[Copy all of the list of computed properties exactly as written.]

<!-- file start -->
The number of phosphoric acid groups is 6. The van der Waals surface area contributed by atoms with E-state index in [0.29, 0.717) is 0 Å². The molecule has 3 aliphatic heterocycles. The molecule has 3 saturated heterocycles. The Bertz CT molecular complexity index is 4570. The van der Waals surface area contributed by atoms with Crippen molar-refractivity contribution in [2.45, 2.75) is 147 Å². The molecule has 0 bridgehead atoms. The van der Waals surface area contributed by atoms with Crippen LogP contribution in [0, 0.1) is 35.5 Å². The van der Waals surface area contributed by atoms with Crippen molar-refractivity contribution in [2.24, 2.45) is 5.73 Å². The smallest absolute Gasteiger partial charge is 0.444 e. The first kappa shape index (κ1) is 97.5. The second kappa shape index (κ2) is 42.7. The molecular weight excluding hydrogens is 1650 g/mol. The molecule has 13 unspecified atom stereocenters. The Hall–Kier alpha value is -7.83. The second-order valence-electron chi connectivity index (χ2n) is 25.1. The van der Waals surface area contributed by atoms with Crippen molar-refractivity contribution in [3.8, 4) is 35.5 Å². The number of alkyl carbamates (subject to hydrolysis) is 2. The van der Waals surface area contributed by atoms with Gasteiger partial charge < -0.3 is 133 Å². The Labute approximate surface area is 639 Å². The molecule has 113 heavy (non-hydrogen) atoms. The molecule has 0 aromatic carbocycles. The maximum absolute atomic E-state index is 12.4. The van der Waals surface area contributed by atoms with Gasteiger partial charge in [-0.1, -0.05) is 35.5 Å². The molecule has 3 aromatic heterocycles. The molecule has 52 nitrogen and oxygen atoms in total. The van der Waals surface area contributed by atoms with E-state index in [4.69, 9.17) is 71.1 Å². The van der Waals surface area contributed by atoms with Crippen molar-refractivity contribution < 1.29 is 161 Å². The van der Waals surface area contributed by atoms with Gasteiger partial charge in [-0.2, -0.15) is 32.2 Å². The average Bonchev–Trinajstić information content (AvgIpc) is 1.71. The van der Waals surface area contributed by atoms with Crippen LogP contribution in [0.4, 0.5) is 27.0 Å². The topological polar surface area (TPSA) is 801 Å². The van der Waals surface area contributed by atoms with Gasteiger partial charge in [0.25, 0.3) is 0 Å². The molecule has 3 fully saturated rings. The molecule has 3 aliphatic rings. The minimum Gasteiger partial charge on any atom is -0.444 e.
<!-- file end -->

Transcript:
The number of phosphoric acid groups is 6. The van der Waals surface area contributed by atoms with E-state index in [0.29, 0.717) is 0 Å². The molecule has 3 aliphatic heterocycles. The molecule has 3 saturated heterocycles. The Bertz CT molecular complexity index is 4570. The van der Waals surface area contributed by atoms with Crippen molar-refractivity contribution in [2.45, 2.75) is 147 Å². The molecule has 0 bridgehead atoms. The van der Waals surface area contributed by atoms with Crippen LogP contribution in [0, 0.1) is 35.5 Å². The van der Waals surface area contributed by atoms with Crippen molar-refractivity contribution in [2.24, 2.45) is 5.73 Å². The smallest absolute Gasteiger partial charge is 0.444 e. The first kappa shape index (κ1) is 97.5. The second kappa shape index (κ2) is 42.7. The molecular weight excluding hydrogens is 1650 g/mol. The molecule has 13 unspecified atom stereocenters. The Hall–Kier alpha value is -7.83. The second-order valence-electron chi connectivity index (χ2n) is 25.1. The van der Waals surface area contributed by atoms with Crippen molar-refractivity contribution in [3.8, 4) is 35.5 Å². The number of alkyl carbamates (subject to hydrolysis) is 2. The van der Waals surface area contributed by atoms with Gasteiger partial charge < -0.3 is 133 Å². The Labute approximate surface area is 639 Å². The molecule has 113 heavy (non-hydrogen) atoms. The molecule has 0 aromatic carbocycles. The maximum absolute atomic E-state index is 12.4. The van der Waals surface area contributed by atoms with Gasteiger partial charge in [-0.1, -0.05) is 35.5 Å². The molecule has 3 aromatic heterocycles. The molecule has 52 nitrogen and oxygen atoms in total. The van der Waals surface area contributed by atoms with E-state index in [4.69, 9.17) is 71.1 Å². The van der Waals surface area contributed by atoms with Crippen molar-refractivity contribution < 1.29 is 161 Å². The van der Waals surface area contributed by atoms with Gasteiger partial charge in [-0.2, -0.15) is 32.2 Å². The average Bonchev–Trinajstić information content (AvgIpc) is 1.71. The van der Waals surface area contributed by atoms with Crippen LogP contribution in [0.4, 0.5) is 27.0 Å². The topological polar surface area (TPSA) is 801 Å². The van der Waals surface area contributed by atoms with Gasteiger partial charge in [0.25, 0.3) is 0 Å². The molecule has 3 fully saturated rings. The molecule has 3 aliphatic rings. The minimum Gasteiger partial charge on any atom is -0.444 e.